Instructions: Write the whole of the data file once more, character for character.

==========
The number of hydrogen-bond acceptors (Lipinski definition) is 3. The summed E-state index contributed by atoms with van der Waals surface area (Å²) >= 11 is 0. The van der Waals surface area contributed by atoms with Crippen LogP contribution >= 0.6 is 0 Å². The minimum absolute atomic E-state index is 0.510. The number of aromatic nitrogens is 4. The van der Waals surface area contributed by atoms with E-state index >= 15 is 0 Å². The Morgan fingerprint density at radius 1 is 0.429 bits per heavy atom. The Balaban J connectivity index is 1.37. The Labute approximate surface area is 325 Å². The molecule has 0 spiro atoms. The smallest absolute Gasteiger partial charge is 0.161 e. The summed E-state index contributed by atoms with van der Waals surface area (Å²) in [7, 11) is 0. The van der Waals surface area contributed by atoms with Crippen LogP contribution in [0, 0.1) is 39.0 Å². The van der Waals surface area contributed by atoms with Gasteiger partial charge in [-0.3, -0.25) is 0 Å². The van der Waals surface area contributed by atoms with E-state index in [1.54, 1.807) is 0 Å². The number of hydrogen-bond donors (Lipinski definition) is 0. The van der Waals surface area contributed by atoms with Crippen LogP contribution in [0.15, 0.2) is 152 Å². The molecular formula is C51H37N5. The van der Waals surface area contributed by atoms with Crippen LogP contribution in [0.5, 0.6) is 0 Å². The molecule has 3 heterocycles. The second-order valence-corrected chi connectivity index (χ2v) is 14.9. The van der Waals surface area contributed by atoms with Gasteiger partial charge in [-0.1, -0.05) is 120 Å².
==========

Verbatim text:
The number of hydrogen-bond acceptors (Lipinski definition) is 3. The summed E-state index contributed by atoms with van der Waals surface area (Å²) >= 11 is 0. The van der Waals surface area contributed by atoms with Crippen LogP contribution >= 0.6 is 0 Å². The minimum absolute atomic E-state index is 0.510. The number of aromatic nitrogens is 4. The van der Waals surface area contributed by atoms with E-state index >= 15 is 0 Å². The Morgan fingerprint density at radius 1 is 0.429 bits per heavy atom. The Balaban J connectivity index is 1.37. The Labute approximate surface area is 325 Å². The molecule has 0 spiro atoms. The smallest absolute Gasteiger partial charge is 0.161 e. The summed E-state index contributed by atoms with van der Waals surface area (Å²) in [7, 11) is 0. The van der Waals surface area contributed by atoms with Crippen LogP contribution in [0, 0.1) is 39.0 Å². The van der Waals surface area contributed by atoms with Gasteiger partial charge in [-0.3, -0.25) is 0 Å². The van der Waals surface area contributed by atoms with E-state index in [1.54, 1.807) is 0 Å². The number of hydrogen-bond donors (Lipinski definition) is 0. The van der Waals surface area contributed by atoms with Crippen LogP contribution in [0.15, 0.2) is 152 Å². The molecular formula is C51H37N5. The van der Waals surface area contributed by atoms with Crippen LogP contribution in [0.5, 0.6) is 0 Å². The molecule has 3 heterocycles. The second-order valence-corrected chi connectivity index (χ2v) is 14.9. The van der Waals surface area contributed by atoms with Gasteiger partial charge in [-0.1, -0.05) is 120 Å².